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Currie Windmill

Currie Windmill, Kansas Museum of HistoryWindmills were important sources of power on the Great Plains. This example was made in Kansas.

Windmills pumped water from the area's underground supply. Railroads and many small towns depended on them for their water needs. Plains farmers and ranchers also relied on windmills to pump water for family and livestock.

Most windmill manufacturers were located in the prairie states to the east of Kansas. However, between 1880 and the mid-1950s, as many as 50 companies are thought to have made windmills in Kansas.

Probably the best known of these was the Currie Windmill Company. Organized in the 1880s as the Currie Windmill and Pump Company, the company first moved to Manhattan and next to Topeka where it manufactured mills at 7th and Adams from around 1900 until the late 1940s. The Wyatt Manufacturing Company of Salina then took over the production of Currie windmills and continued to use the name into the 1950s.

Currie windmills gained a reputation as sturdy, reliable machines. Distinctive features included hardwood bearings and the steel band encircling the vanes of the wheel. Currie wheels came in 6, 8, and 10-foot diameters.

A promotional letter issued by the Currie Windmill Company during the 1930s reads, "The windmill is the cheapest power on earth and at these prices you cannot afford to be without one." Currie prices were especially economical, and its machines were called "the poor man's windmill." In the 1930s the average price was $28. As late as 1950 one model was offered for $39. Its reasonable price and durable construction made the Currie windmill a common feature on prairie farms and ranches, particularly in Kansas.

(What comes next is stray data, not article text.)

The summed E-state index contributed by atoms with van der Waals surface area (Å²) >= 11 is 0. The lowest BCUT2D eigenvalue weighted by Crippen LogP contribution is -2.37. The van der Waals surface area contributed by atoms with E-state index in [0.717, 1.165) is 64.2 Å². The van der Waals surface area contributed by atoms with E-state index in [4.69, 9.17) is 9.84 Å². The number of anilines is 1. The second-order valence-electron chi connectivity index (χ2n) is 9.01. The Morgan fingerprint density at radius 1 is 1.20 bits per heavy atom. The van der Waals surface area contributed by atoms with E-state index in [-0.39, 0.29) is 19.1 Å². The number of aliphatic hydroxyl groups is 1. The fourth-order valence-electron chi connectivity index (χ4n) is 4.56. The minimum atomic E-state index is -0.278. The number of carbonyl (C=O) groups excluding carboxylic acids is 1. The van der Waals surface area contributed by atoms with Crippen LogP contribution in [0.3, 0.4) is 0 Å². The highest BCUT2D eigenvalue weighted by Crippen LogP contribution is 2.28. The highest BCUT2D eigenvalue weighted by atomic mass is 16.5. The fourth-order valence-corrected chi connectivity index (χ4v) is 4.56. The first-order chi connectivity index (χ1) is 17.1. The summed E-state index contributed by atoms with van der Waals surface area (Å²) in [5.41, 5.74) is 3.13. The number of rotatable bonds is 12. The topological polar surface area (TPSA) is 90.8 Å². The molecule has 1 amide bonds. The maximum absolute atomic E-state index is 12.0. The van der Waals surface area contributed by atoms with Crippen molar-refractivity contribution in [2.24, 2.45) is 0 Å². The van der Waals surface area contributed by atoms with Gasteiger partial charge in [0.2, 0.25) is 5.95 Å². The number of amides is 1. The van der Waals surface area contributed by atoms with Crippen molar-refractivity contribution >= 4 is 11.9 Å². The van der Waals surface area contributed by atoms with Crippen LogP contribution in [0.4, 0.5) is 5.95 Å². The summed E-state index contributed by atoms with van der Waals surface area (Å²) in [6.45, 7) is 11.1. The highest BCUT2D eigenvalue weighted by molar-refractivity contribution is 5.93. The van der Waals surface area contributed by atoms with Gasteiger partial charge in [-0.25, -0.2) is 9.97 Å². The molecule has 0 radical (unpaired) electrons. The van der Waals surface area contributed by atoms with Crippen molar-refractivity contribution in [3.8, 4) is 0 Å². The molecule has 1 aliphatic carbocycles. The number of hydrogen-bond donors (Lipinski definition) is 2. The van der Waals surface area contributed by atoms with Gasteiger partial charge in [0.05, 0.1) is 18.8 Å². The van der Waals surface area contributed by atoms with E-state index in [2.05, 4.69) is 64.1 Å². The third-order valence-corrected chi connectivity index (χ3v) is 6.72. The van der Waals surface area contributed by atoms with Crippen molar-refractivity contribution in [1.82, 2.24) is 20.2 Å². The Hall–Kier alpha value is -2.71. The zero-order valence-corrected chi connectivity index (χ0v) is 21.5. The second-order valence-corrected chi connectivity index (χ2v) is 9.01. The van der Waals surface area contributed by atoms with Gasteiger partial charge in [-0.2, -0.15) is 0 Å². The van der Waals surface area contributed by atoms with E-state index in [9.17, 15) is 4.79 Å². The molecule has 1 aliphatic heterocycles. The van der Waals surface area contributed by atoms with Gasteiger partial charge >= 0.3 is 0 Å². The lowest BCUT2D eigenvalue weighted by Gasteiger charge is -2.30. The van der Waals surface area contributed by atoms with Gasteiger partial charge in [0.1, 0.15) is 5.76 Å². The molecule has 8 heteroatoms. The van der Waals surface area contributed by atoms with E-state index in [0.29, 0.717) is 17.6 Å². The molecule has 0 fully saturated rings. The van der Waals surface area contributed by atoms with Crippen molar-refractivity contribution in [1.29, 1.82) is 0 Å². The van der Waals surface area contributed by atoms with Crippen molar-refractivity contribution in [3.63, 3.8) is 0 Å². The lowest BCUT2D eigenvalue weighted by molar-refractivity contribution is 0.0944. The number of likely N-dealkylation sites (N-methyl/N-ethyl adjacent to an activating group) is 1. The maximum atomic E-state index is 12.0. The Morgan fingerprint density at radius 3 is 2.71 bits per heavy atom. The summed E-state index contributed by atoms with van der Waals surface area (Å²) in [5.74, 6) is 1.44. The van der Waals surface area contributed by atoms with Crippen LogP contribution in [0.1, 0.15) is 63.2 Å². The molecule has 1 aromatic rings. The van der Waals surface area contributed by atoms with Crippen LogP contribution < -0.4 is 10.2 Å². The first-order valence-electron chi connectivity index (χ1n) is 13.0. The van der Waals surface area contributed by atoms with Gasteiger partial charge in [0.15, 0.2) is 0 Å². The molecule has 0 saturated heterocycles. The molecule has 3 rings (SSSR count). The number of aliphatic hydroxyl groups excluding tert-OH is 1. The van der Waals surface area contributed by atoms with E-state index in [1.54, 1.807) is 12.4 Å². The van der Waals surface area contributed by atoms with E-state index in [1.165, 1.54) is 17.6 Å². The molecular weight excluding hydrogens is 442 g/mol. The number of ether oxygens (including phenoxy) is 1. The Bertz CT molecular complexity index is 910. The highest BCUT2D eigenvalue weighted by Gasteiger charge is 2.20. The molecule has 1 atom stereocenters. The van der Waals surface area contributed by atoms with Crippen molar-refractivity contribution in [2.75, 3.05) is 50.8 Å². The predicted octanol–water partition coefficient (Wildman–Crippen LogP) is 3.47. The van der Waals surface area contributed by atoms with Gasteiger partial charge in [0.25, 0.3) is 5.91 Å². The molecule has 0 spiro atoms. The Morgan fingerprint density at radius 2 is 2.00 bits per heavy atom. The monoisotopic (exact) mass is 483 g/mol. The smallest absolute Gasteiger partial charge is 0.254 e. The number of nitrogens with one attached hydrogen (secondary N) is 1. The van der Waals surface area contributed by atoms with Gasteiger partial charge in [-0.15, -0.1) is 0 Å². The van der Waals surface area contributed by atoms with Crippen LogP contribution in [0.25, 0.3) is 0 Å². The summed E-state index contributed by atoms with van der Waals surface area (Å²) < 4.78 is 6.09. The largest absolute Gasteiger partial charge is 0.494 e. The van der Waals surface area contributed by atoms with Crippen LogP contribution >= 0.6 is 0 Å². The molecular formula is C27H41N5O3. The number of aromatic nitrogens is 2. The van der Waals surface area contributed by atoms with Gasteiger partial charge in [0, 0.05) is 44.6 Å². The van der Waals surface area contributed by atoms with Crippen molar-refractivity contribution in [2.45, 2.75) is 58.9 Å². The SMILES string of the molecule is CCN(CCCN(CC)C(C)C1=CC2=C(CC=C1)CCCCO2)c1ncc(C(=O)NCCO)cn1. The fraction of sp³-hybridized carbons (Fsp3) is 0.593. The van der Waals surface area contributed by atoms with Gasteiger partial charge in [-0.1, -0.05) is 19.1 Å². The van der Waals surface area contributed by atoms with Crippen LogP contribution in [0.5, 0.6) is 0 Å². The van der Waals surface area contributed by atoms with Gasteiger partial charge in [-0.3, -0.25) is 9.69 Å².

The Currie windmill in the collections of the Kansas Museum of History has a three-post tower that is twenty feet high. It was built about 1925, and originally stood at the Quail Place Dairy south of Topeka. It was taken down in 1980.

The museum's collection also includes a "Queen" model all-wood windmill by the Lima Manufacturing Company of Lima, Indiana. For many years this windmill pumped water for a Wabaunsee County farm. The name of its dealer, S. E. Keener of Clay Center, Kansas, is visible on one side of its vane. The Queen windmill is displayed in the main gallery of the Kansas Museum of History.

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Entry: Currie Windmill

Author: Kansas Historical Society

Author information: The Kansas Historical Society is a state agency charged with actively safeguarding and sharing the state's history.

Date Created: November 1996

Date Modified: December 2014

The author of this article is solely responsible for its content.